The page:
RIVERVIEW — Paul King took being a "people person" to an art form.
There was no such thing as a quick trip to the store with Mr. King, who passed away Aug. 8. He wanted to meet everybody he passed in the aisles.
"He couldn't stand not knowing someone," his wife Joan King said. "We'd go to Walmart, and I'd have a list. I'd want to get this, this and this and leave. But he would start a conversation with everyone he saw. He wanted to know something about everybody."
His personality was so disarming that the strangers he engaged in conversation enjoyed the encounters as much as Mr. King did. On one Walmart trip, an exasperated Joan King, wanting to get out of the store and go home, told her husband, "You know, Paul, not every single person wants to talk to you."
"Oh, yes we do," said someone down the aisle whom Mr. King had met just moments before.
Mr. King had battled cancer and congestive heart failure for about 18 years, but he never let it get him down, his wife said. It was only in the past few months that his illness became obvious to his friends.
He was 78 when he died.
He was born in Manitowoc, Wis., and showed phenomenal energy even as a child. He played two or three sports every year all the way through school and was active in the Boy Scouts and just about every extracurricular activity that was available.
After college, he moved to La Crosse, Wis., and took a paid position with the Boy Scouts. Because of his skills as a leader and organizer, the city hired him to coordinate its first Oktoberfest, That was more than 50 years ago, and the event has continued ever since.
His success in La Crosse led to a job as general manager of a large annual festival called Summerfest in Milwaukee. It was there that he met Joan, his second wife.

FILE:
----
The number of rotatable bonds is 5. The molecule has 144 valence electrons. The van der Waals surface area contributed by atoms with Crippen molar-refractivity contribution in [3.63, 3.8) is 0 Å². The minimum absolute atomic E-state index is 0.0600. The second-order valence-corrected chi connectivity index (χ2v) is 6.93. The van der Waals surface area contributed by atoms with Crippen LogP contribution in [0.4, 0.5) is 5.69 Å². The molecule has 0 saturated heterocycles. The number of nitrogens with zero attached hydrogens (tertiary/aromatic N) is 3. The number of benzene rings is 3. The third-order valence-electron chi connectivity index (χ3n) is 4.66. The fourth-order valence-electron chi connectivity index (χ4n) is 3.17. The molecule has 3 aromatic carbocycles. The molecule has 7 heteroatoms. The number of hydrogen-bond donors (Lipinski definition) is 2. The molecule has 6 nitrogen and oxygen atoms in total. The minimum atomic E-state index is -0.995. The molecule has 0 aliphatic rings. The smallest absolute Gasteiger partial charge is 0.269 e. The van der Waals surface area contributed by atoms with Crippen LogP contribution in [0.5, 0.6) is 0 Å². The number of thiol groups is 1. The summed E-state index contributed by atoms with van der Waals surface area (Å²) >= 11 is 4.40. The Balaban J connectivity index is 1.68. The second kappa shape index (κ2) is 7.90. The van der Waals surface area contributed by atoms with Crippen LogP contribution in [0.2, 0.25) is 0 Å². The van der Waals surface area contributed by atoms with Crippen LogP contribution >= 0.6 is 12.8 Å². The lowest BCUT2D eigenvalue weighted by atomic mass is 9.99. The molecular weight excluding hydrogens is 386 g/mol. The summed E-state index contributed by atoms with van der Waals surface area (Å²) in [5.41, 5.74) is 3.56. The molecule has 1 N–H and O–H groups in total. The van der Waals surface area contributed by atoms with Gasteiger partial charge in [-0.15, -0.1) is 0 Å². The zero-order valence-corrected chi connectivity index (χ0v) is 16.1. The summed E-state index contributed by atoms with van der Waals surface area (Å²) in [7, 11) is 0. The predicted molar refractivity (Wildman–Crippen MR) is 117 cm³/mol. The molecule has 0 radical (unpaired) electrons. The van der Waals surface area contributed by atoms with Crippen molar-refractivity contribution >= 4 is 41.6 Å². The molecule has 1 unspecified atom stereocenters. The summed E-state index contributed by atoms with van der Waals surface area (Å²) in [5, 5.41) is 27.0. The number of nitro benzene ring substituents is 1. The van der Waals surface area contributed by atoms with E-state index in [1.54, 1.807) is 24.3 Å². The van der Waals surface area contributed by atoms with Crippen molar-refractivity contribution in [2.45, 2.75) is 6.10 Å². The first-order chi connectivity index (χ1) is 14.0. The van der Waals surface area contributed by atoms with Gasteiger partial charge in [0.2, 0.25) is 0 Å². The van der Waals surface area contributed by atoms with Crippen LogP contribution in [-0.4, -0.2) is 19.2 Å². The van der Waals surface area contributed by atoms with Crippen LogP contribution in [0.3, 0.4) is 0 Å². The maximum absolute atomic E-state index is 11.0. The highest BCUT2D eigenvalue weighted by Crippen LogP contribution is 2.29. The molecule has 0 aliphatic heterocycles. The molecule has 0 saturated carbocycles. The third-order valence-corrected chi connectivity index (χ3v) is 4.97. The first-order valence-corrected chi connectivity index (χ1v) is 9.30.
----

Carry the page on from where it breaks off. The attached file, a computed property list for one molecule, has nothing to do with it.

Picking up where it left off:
He later became general manager of the Illinois State Fair, and, in 1975, came to Hillsborough County to be general manager of the Florida State Fair. He oversaw the move from its home in downtown to the current Florida State Fairgrounds.
He only had a short tenure with the fair, but Mr. King and his wife decided that they wanted to make this area their home for the rest of their lives. They bought a house along the Alafia River, and Mr. King worked as a consultant for fairs and festivals around the country.
He also started volunteering with an organization called SHARE that provided low-cost food to its members as long as they performed charity work and community service regularly.
"That's the part he liked about it," his wife said, "that it promoted volunteerism."
He eventually took a paying job with SHARE and worked there for 10 years until the program ended.
He retired in 2001 and spent the past 10 years traveling and doing what he did best, meeting new people.
His neighbor George Matarese became one of his most frequent companions in recent years. When Matarese and his family moved into the King's neighborhood, Mr. King was the first to welcome him, and they became close friends immediately.
"We only knew each other six years, but it seems like longer, it seems like 20, because we got so close so fast," Matarese said. "That was the kind of person he was."
At his memorial service, people Mr. King had met only once several years ago showed up. Their single encounter had made a lasting impression.
"He took the time to make every single person he met feel special," his wife said. "Everybody wanted to be Paul's best friend."
Aside from his wife of 37 years, Mr. King is survived by his son, Kevin King; his stepchildren, Scott Clendening, Julie Sampogna and Erin Clendening; and his grandchildren, Carly, Katie and Lauren Clendening and Luke and Olivia Sampogna.
Marty Clear writes life stories about area residents who have recently passed away. He can be reached at email@example.com.